Long-term care standards are in the works and it’s clear that accountability and enforceability are key ingredients.
Health Standards Organization (HSO), the Standards of Council of Canada and the Canadian Standards Association are collaborating to develop two complementary national standards on long-term care.
The Standards Council of Canada focused its work on safe operations and infection prevention and control, while the Health Standards Organization is focused on high-quality services in long-term care.
Federal Budget 2021
The 2021 federal budget “welcomed” the work by Health Standards Organization and Canadian Standards Association to develop national standards. It committed that this work will “inform” discussions with the provinces and territories “on improving the quality of life of seniors in long-term care.”
That budget also committed $3 billion over five years starting in 2022-23 to support provinces and territories in “ensuring standards for long-term care are applied and permanent changes are made.”
HSO’s new national long-term care services standards
HSO works with experts and people with lived experience to “develop standards, assessment programs and quality improvement solutions” to support accreditation and public policy development.
It formed a technical committee led by Dr. Samir Sinha and conducted consultations with various stakeholders in the development of draft national long-term care service standards. The draft was published for public review in late January.
According to HSO, the new services standard is intended to provide guidance to residents, the long-term care workforce, leaders and governing bodies on:
- “Providing evidence-informed resident-centred care practices that value compassion, respect, dignity, trust and meaningful quality of life.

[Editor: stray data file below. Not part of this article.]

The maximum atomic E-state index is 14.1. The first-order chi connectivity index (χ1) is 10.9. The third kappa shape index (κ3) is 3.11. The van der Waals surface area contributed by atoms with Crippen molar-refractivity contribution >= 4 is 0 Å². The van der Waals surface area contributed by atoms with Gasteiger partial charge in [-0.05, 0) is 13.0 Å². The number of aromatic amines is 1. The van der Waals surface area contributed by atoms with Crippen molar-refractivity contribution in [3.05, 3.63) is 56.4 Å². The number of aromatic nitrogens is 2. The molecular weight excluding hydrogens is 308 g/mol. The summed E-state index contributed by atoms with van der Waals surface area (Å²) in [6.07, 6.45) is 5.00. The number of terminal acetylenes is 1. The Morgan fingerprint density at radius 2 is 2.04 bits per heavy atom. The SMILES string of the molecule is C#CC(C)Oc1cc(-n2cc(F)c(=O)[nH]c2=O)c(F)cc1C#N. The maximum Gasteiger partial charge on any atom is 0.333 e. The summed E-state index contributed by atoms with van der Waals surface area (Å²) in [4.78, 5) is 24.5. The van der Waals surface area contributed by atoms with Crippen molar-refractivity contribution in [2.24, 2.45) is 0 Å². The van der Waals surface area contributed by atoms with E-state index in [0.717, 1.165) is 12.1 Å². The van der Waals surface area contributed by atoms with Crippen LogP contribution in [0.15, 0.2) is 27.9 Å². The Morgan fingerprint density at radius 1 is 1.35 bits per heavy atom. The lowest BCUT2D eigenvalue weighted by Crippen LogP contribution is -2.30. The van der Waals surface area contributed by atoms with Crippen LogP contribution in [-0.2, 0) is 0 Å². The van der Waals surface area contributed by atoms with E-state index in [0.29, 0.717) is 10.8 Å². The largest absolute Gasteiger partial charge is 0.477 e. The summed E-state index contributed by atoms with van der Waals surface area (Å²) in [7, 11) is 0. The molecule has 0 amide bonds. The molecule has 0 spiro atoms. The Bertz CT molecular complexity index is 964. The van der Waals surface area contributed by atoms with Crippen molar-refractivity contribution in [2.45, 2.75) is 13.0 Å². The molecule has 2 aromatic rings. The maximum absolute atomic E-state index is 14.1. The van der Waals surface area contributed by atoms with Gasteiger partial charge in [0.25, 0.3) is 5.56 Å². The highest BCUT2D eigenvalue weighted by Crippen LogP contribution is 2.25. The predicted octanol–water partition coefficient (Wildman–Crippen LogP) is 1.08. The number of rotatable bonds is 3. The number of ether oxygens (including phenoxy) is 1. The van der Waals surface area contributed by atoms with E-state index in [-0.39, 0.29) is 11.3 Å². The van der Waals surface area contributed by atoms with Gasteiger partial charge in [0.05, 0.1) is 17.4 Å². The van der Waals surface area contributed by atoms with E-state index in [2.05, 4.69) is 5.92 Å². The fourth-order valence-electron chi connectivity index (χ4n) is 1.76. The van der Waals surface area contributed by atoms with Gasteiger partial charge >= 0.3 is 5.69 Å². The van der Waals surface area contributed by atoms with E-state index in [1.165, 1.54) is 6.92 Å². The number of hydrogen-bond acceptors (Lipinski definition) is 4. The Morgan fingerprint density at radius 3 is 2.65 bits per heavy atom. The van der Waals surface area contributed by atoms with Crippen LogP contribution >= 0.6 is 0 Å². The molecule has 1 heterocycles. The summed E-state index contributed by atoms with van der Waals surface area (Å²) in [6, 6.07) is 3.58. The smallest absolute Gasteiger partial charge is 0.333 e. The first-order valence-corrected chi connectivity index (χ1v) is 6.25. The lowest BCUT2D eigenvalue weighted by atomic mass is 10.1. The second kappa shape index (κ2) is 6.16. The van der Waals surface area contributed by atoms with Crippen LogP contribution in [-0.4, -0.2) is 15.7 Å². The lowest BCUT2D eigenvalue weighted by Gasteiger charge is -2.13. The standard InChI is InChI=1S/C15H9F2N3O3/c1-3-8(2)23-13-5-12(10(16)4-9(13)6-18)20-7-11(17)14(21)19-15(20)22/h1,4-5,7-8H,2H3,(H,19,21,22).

- Working in a team-based way to deliver high-quality care that is culturally safe and appropriate to the diverse needs of residents, the workforce and the broader team involved in the life of a LTC home.
- Enabling a healthy, competent and resilient workforce and healthy working conditions
- Upholding strong governance practices and operations and a culture that is outcome-focused and committed to continuous learning and quality improvement.”
In response to the call for public review, Federal Retirees’ president, Jean-Guy Soulière, and CEO, Anthony Pizzino, wrote a letter to the technical committee, stressing the importance of enforcement and accountability of national standards.
“The new proposed draft national services standards provide a wide range of aspirational guidelines on various aspects of long-term care service delivery. However, our members have been clear that accountability, enforcement and transparency are critical to assuring safety and improving outcomes in long-term care,” wrote Soulière and Pizzino.
Voluntary accreditation has its limits. For systemic change, public accountability, and the successful implementation and outcomes of national standards, action and commitment from the federal, provincial and territorial governments are needed.
During the peaks of the pandemic, there was significant attention and discussion around national standards and improvements to long-term care by the federal government — but Canadians are still waiting for changes.
“It is clearly up to all of us to continue to call for federal leadership to take action to implement enforced principles and national standards for long-term care, tied to funding, and developed in collaboration with provincial and territorial governments, and for this federal government to fulfill its commitment of a new Safe Long-Term Care Act,” wrote Soulière and Pizzino.